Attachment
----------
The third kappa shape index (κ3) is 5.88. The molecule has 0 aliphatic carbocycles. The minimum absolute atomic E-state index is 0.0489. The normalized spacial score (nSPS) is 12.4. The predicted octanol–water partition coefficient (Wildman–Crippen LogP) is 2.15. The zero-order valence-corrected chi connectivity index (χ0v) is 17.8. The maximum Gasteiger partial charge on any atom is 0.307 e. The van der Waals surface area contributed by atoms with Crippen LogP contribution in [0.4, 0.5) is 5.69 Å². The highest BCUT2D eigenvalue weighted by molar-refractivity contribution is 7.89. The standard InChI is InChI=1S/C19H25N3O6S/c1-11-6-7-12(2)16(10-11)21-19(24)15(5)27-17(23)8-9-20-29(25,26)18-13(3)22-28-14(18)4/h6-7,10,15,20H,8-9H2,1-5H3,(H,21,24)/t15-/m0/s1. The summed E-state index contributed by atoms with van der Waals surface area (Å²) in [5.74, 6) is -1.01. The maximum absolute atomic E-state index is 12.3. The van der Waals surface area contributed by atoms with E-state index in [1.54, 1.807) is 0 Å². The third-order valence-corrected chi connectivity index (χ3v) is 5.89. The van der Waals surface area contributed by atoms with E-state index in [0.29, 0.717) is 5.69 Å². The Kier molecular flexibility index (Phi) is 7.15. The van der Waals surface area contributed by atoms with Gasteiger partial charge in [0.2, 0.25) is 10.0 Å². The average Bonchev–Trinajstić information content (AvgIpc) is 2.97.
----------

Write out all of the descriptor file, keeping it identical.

The third kappa shape index (κ3) is 5.88. The molecule has 0 aliphatic carbocycles. The minimum absolute atomic E-state index is 0.0489. The normalized spacial score (nSPS) is 12.4. The predicted octanol–water partition coefficient (Wildman–Crippen LogP) is 2.15. The zero-order valence-corrected chi connectivity index (χ0v) is 17.8. The maximum Gasteiger partial charge on any atom is 0.307 e. The van der Waals surface area contributed by atoms with Crippen LogP contribution in [0.4, 0.5) is 5.69 Å². The highest BCUT2D eigenvalue weighted by molar-refractivity contribution is 7.89. The standard InChI is InChI=1S/C19H25N3O6S/c1-11-6-7-12(2)16(10-11)21-19(24)15(5)27-17(23)8-9-20-29(25,26)18-13(3)22-28-14(18)4/h6-7,10,15,20H,8-9H2,1-5H3,(H,21,24)/t15-/m0/s1. The summed E-state index contributed by atoms with van der Waals surface area (Å²) in [5.74, 6) is -1.01. The maximum absolute atomic E-state index is 12.3. The van der Waals surface area contributed by atoms with E-state index in [1.54, 1.807) is 0 Å². The third-order valence-corrected chi connectivity index (χ3v) is 5.89. The van der Waals surface area contributed by atoms with E-state index in [0.29, 0.717) is 5.69 Å². The Kier molecular flexibility index (Phi) is 7.15. The van der Waals surface area contributed by atoms with Gasteiger partial charge in [0.2, 0.25) is 10.0 Å². The average Bonchev–Trinajstić information content (AvgIpc) is 2.97.